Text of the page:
Morgan Stanley Analysts Join Us on the GoPro Bandwagon
“Better late than never” goes the old expression.
Morgan Stanley analysts cut their target price for GoPro shares by -43.5% from $62 a share to $35 a share Tuesday… after the stock had already fallen 67% from its high of $93.85/share in October 2014.
To say they’re in firm command of the obvious is an understatement.
Still, millions of investors were surprised and the stock got shellacked. It dropped more than 5% before fighting back late day to a close of $30.65. That’s simply stupefying to me. Not that it dropped, mind you, but that anybody was surprised.
I’ve been telling you the company was a train wreck for over a year now. In fact, as recently as September 30th, I reiterated that the company was not worth your time nor your money – unless, of course, you were shorting it.
GoPro is a worse value trap than ever, and any investor who gets sucked in now is playing with fire.
I know the temptation is to buy, given the chorus of voices telling you that the company is on the “cusp of something great,” but hold your ground. The company has always been on the “cusp of something great,” and it’s never delivered.
Here’s why GoPro is worth $15 at best and, even then, probably only as an acquisition for a bigger player keen to absorb GoPro technology.
Content + Hype ≠ Profits
I’ve repeatedly encouraged you to avoid initial public offerings because they’re little more than a carefully engineered trap set up by Wall Street and sprung on unsuspecting investors.
We’ve talked about companies like Shake Shack Inc. (NYSE:SHAK), Zoe’s Kitchen Inc. (NYSE:ZOES), FitBit Inc. (NYSE:FIT), and Twitter Inc. (NYSE:TWTR) among others as examples of what happens when founders get caught up in their own grandeur.
Investment bankers care about perception and hope. They want to lure you in because doing so is worth hundreds of millions in fees to them when an offering is concluded. After that, they don’t give a rip; they’ve made their money.
Investors care about growth, revenue, and company operations. And, when reality doesn’t live up to the hype, they have to deal with risks that aren’t always apparent during the IPO process.
That’s the situation with GoPro.
No doubt the technology is fabulous. The very notion of a small, high-quality camera is like catnip for adventurous souls who want to share their world with others.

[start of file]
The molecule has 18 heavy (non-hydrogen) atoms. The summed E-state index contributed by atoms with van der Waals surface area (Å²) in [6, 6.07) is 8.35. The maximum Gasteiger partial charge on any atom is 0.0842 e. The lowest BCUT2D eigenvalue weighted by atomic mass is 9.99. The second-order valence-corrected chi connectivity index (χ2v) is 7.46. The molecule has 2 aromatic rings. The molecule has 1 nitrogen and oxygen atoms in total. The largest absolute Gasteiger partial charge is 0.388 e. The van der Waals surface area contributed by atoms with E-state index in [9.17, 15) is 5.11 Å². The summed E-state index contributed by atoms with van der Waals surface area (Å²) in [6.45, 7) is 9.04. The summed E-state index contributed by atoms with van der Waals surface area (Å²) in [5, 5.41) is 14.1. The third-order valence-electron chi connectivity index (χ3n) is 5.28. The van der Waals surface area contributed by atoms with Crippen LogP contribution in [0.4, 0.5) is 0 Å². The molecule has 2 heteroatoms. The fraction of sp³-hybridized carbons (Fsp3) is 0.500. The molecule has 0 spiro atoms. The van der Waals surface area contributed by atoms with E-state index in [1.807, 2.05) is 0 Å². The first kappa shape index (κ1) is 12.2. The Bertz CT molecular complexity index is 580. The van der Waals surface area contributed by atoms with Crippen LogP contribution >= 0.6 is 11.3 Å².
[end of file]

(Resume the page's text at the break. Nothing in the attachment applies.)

Analysts were quick to latch on to that possibility, noting that content creation would feed demand and that demand would, in turn, drive content creation. Everybody wants to share, goes the thinking.
Here’s how Goldman Sachs visualized the relationship for clients:
The trouble is that nobody bothered to ask who’s going to pay for the exchange of information. The company says that’ll come via a combination of advertising and clicks.
In other words, they hope that they will be successful in converting eyeballs to money.
Back when I first started my career, you couldn’t have brought a company like GoPro public. Results mattered, so an IPO was an extension of an already profitable business with real products. Hope was no more of a viable business strategy then than it is today.
Case in point, GoPro’s technology is already being usurped by less expensive offerings from competitors like Xiaomi and Samsung. Apple and Droid already, for example, already have video editing tools that were supposed to be part of GoPro’s big draw this year.
Now expectations are pinned on GoPro’s planned quadcopter and streaming live camera footage that folds into some sort of new virtual reality. In other words, you’re supposed to believe that the next best thing is just around the corner and that it’s going to miraculously provide the company with the revenue boost it needs to bring the stock back.
It might, but I wouldn’t count on it.
Three of the biggest companies on the planet are already working in this area: Google, Apple, and Facebook. Besides, my sons can buy a nice quadcopter for under $100 bucks on Amazon.
Absent truly different products that continually leapfrog the competition, GoPro is just another camera and their content network is merely a bunch of self-selected footage lacking any compelling reason to watch.
Cutting prices as GoPro’s done recently with the Hero4 Session in attempt to move beyond the core users who put the company on the map in the first place isn’t going to help.
Gross margins will fall, as will earnings. Once earnings tank, it’s only a matter of time before the stock price does too.
If you really think that the stock will rise 116% to meet the median $65 price target analysts still have attached to the stock, that’s great.
Just keep in mind that one-hit wonders come and go with alarming regularity. Remember this magazine cover?
If you’re already short GoPro or have purchased put options over the past few months as we’ve continued our conversation, chances are you’re smiling ear-to-ear.
If not, the trade’s getting a little crowded so you may want to think about playing the other side.
I think the GoPro is worth $15 a share at best and probably only as a buy out for another larger player that wants to absorb the company’s technology.
Apple, Google, and Facebook are logical candidates but they’re all moving ahead with their own technology so it’s hard to imagine that they’d want to step up. That leaves Microsoft which has a history of overpaying for companies that somehow never live up to their potential.
Perhaps a Lowball Order to buy GoPro at $20 a share would do it.
Until next time,